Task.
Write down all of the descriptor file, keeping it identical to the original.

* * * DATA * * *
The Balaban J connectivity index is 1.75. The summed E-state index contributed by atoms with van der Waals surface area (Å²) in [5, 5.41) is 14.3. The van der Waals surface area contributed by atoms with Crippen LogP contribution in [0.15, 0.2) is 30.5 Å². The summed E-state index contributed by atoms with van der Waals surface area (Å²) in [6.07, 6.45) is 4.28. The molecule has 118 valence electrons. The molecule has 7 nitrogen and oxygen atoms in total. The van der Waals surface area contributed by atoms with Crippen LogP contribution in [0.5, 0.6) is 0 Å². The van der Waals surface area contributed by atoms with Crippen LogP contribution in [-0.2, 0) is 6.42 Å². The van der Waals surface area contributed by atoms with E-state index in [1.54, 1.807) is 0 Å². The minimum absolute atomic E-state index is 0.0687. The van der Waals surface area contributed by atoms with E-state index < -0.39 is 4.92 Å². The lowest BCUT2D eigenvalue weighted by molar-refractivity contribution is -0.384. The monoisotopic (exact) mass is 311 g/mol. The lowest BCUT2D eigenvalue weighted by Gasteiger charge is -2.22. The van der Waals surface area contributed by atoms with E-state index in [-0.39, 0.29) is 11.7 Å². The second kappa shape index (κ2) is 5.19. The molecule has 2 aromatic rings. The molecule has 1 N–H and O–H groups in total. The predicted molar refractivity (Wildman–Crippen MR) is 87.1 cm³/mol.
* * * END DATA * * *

The Balaban J connectivity index is 1.75. The summed E-state index contributed by atoms with van der Waals surface area (Å²) in [5, 5.41) is 14.3. The van der Waals surface area contributed by atoms with Crippen LogP contribution in [0.15, 0.2) is 30.5 Å². The summed E-state index contributed by atoms with van der Waals surface area (Å²) in [6.07, 6.45) is 4.28. The molecule has 118 valence electrons. The molecule has 7 nitrogen and oxygen atoms in total. The van der Waals surface area contributed by atoms with Crippen LogP contribution in [0.5, 0.6) is 0 Å². The van der Waals surface area contributed by atoms with Crippen LogP contribution in [-0.2, 0) is 6.42 Å². The van der Waals surface area contributed by atoms with E-state index in [1.54, 1.807) is 0 Å². The minimum absolute atomic E-state index is 0.0687. The van der Waals surface area contributed by atoms with E-state index < -0.39 is 4.92 Å². The lowest BCUT2D eigenvalue weighted by molar-refractivity contribution is -0.384. The monoisotopic (exact) mass is 311 g/mol. The lowest BCUT2D eigenvalue weighted by Gasteiger charge is -2.22. The van der Waals surface area contributed by atoms with E-state index in [-0.39, 0.29) is 11.7 Å². The second kappa shape index (κ2) is 5.19. The molecule has 2 aromatic rings. The molecule has 1 N–H and O–H groups in total. The predicted molar refractivity (Wildman–Crippen MR) is 87.1 cm³/mol.